New Jersey sports betting this July reported its worst handle in a year, dipping below $600 million handle for the first time since July 2020. Even the NBA Finals and the Olympics could not keep the nation’s largest sports betting industry from the effects of the summer slump.
According to the numbers released Monday by the New Jersey Division of Gaming Enforcement (DGE), the state’s sportsbooks reported $578.7 million in total sports betting handle in July, down 24.5% from June’s $766.9 million.
However, last month’s handle was up 83.7% from $315.1 million reported in July 2020. But last July, it was the pandemic that shrank the handle before it swelled to $668 million in Aug. 2020.
The Garden State had posted the all-time US monthly handle record of $996.3 million last December. In January, New Jersey sportsbooks amassed $958.72 million in total bets.
Mobile betting accounted for more than 90% of the total handle in July.
New Jersey operators brought in nearly $55 million in revenue, representing a 22.9% decline from June’s $71.3 million, but an 86% gain year-over-year. The hold for July was 9.5%, which was solid compared to the 9.3% hold a month prior.
The state government raised $8.3 million in taxes from sports betting.
During the first seven months this year, New Jersey sports betting has handled $5.5 billion in total wagers, while generating $423.3 million in revenue.
Mobile sports betting in New Jersey dipped in July to $529.4 million, representing a 22.5% decline from June’s $683 million. However, it rose 79% from July’s $295.8 million.
Overall, online betting accounted for 91.5% of the total handle, compared to June’s 89%.
Baseball Most Favorite Among New Jerseyans
Baseball topped the trend among New Jersey bettors, who wagered $195.4 million on the sport in July, compared to $169.3 million in June.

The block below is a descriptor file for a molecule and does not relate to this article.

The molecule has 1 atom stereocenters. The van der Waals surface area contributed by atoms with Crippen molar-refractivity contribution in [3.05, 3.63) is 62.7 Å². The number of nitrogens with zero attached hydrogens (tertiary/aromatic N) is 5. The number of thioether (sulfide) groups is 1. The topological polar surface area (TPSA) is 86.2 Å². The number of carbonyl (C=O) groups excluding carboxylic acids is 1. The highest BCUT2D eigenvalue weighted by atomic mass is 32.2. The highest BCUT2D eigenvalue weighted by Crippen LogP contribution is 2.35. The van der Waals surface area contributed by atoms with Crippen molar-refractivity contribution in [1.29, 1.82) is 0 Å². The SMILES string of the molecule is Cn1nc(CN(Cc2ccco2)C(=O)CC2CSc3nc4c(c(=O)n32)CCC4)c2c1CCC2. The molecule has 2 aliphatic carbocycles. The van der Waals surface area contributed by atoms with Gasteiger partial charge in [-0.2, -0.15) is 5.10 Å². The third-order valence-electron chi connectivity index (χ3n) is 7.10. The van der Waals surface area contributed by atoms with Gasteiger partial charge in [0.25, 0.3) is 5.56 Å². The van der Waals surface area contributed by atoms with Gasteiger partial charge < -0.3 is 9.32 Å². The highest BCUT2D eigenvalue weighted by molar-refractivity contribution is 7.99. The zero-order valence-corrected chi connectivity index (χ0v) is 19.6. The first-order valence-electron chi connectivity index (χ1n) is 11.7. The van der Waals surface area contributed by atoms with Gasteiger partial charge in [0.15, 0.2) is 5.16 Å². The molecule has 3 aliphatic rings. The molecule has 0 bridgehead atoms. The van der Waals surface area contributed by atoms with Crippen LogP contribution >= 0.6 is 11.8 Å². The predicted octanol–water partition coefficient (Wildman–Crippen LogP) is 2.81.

Basketball bets drew the second-highest with $74.8 million, nosediving from $190.9 million in June.
Parlays took in $134.1 million, representing a little more than 23% of July bets in the Garden State. The operators had a huge win rate of 24% on Parlays, which generated $32.3 million in revenue.
The Olympics didn’t help, said Eric Ramsey, an analyst for the PlayUSA.com Network. Though the NBA Finals did not help either, it helped New Jersey sports betting avoid a “steeper decline,” said Ramsey.
FanDuel, New Jerseyans First Choice
FanDuel, the traditional no. 1 sportsbook, continues to lead the nation’s no. 1 sports betting state. FanDuel and PointsBet, and SuperBook USA – which operate through the Meadowlands license – again led mobile operators with $29.5 million revenue. Overall, the Meadowlands accounted for $31.7 million – almost 58% of the state’s sports betting revenue in July.
Though the Australian-based PointsBet and SuperBook USA share the Meadowlands license with FanDuel, the New York-based operator was responsible for most of the bets.
The Resorts Digital license – shared by DraftKings, Fox Bet, and Resorts – contributed $10.6 million, or 19% of the total revenue.
Borgata license – shared by BetMGM and Borgata Sports – generated $6.3 million in sports betting revenue for the month.
Retail sports betting saw $49.3 million in July handle, down from $83.9 million a month prior. Meadowlands led retail sports betting operators with $2.2 million in revenue.
What’s the Future of New Jersey Sports Betting?
July is the peak of the summer slump – an era of fewer sports activity between April and August – and things will accelerate from here. The Garden State will continue to lead US sports betting markets in handle as the football returns in the fall.
Though the launch of New York mobile sports betting is likely to affect the New Jersey market, the actual impact will only be visible when the Empire State goes live sometime early next year.
According to David Danzis, a sports betting analyst, US sports betting will soon start to gain momentum as casual bettors return home from summer vacations, beginning to turn their focus to the upcoming NFL.